We All Live Downstream
— by Pike County Conservation District
What happens when land is changed from forests and fields to roads and buildings?
For many Pike County homeowners, this continued development means constant storm water-related problems including:
- Washed-out lawns and driveways
- Flooded basements
- Damaged septic systems
- Damage to public and private roads
- Reduced property values
- Conflicts between neighbors
- Polluted swimming areas
- Polluted drinking water
- Stormwater is simply water from rainfall or snowmelt that travels across land. Stormwater runoff demonstrates the direct link between how people live on the land and how our actions affect our natural resources.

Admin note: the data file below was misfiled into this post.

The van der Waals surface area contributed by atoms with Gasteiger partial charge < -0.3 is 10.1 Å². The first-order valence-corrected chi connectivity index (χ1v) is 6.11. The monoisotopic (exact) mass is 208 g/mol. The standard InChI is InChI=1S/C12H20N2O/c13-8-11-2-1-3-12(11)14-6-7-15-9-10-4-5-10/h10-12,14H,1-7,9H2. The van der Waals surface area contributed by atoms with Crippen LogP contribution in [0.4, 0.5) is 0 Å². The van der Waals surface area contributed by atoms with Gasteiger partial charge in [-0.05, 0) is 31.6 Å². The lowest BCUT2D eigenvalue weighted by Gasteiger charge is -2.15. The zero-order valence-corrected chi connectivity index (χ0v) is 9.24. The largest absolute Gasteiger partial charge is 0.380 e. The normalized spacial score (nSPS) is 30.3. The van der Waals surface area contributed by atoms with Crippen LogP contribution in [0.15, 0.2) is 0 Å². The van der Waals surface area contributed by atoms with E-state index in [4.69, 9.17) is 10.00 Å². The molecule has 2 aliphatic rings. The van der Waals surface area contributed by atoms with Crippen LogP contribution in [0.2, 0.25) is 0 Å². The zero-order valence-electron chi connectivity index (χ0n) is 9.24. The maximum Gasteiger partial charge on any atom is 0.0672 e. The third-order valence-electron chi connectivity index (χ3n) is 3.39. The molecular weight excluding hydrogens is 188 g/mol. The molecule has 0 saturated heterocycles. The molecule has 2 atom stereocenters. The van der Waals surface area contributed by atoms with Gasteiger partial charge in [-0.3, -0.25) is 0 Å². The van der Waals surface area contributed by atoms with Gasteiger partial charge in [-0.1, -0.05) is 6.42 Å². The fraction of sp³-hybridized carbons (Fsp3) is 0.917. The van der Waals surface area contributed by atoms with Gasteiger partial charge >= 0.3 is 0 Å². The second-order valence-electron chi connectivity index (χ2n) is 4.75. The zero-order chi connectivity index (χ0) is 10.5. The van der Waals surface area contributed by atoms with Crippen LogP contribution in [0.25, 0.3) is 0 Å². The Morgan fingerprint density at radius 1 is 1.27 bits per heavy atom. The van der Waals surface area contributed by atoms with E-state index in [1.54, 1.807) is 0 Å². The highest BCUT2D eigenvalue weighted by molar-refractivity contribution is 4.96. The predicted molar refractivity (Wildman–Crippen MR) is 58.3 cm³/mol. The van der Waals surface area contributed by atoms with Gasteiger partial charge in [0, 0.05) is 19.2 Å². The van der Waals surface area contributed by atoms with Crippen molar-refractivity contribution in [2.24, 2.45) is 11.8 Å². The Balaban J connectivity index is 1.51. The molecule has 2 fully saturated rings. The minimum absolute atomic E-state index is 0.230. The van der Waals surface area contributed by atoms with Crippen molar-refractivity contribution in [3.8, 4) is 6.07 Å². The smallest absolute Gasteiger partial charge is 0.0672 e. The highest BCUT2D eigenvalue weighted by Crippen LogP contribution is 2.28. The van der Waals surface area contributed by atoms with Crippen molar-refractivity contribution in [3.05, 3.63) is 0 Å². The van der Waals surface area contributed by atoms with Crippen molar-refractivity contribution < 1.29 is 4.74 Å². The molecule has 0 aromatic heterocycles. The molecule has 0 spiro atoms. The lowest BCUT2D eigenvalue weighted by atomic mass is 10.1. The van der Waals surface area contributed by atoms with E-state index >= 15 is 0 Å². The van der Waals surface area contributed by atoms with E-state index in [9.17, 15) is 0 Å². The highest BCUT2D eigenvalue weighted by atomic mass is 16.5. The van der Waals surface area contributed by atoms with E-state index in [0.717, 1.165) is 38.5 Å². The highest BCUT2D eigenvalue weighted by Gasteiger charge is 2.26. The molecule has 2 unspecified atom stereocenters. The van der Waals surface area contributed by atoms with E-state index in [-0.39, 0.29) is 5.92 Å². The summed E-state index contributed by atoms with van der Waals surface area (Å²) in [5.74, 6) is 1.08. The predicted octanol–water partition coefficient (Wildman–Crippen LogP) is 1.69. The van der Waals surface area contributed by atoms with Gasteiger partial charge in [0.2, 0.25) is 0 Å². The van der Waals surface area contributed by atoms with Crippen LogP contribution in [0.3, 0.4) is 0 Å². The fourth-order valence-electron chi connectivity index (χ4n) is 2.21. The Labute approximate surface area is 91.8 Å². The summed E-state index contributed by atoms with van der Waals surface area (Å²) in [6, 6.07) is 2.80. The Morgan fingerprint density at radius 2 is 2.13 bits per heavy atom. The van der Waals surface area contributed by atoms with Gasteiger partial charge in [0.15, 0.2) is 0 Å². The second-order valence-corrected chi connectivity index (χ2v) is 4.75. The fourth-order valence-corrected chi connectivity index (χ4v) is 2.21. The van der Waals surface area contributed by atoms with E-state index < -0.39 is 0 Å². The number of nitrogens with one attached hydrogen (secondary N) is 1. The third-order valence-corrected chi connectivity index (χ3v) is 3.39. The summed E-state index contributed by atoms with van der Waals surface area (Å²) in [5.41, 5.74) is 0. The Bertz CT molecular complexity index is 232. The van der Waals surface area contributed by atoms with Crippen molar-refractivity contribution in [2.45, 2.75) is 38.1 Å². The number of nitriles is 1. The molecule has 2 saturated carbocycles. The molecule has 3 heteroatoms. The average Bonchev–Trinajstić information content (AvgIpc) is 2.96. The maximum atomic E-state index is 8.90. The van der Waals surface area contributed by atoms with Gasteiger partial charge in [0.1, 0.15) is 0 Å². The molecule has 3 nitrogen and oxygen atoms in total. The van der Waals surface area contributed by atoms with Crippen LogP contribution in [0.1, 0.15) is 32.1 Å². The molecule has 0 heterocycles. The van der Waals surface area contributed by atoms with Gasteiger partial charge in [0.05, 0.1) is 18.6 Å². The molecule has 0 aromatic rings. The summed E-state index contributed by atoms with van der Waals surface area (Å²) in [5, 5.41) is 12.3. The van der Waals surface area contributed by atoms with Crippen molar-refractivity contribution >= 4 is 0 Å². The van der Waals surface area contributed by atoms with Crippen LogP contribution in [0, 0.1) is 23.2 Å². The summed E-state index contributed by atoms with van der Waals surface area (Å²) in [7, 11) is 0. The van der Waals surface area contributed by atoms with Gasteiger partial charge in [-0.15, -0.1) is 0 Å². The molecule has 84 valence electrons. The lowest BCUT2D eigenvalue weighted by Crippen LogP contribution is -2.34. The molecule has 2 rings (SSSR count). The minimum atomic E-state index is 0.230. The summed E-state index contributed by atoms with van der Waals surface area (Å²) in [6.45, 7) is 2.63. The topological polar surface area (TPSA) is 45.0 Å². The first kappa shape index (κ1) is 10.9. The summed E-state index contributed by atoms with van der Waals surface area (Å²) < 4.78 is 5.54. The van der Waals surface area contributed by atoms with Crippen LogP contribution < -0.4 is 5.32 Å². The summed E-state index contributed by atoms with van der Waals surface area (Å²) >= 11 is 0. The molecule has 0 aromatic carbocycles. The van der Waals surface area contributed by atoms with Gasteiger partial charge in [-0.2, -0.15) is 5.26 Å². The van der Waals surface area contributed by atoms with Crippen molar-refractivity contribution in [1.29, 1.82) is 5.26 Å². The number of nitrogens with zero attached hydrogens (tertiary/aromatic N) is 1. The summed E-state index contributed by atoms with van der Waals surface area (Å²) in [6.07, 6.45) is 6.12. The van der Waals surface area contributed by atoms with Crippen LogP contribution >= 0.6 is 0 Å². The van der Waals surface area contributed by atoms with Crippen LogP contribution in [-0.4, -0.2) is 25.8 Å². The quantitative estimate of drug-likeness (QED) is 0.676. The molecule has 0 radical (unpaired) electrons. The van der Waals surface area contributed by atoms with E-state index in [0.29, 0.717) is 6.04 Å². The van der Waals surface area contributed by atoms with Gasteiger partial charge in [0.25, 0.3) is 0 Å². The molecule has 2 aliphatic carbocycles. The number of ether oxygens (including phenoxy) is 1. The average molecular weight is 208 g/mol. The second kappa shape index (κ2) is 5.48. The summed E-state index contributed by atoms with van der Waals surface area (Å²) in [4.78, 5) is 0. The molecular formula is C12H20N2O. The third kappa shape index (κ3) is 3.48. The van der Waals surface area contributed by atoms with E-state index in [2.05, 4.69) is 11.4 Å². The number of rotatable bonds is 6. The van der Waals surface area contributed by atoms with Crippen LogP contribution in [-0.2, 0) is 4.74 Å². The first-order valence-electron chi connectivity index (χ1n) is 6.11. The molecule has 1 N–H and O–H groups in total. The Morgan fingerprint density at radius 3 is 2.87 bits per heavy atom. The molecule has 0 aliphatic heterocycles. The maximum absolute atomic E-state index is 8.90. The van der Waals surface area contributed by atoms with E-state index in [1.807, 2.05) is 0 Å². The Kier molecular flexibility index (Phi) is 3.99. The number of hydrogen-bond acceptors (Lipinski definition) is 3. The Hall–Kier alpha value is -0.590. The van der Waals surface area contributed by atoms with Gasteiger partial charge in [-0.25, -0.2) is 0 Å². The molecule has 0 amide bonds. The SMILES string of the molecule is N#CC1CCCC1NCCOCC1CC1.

Here’s What You Can Do
There are many ways that homeowners can reduce stormwater runoff from their properties:
- Minimize impervious surfaces: sidewalks, driveways, patios, etc., by using mulch or stone pavers for these areas.
- Plant native plants: wherever possible, in place of lawn areas to better absorb heavy rainfalls.
- Do not remove trees and other plants next to streams, lakes and wetlands.
- Direct rain gutters onto lawn or garden areas: where more water can seep back into the ground.
- Construct rain gardens and use rain barrels: to collect and recycle rooftop water runoff.
- Ask local officials to adopt stormwater ordinances to manage runoff from new development.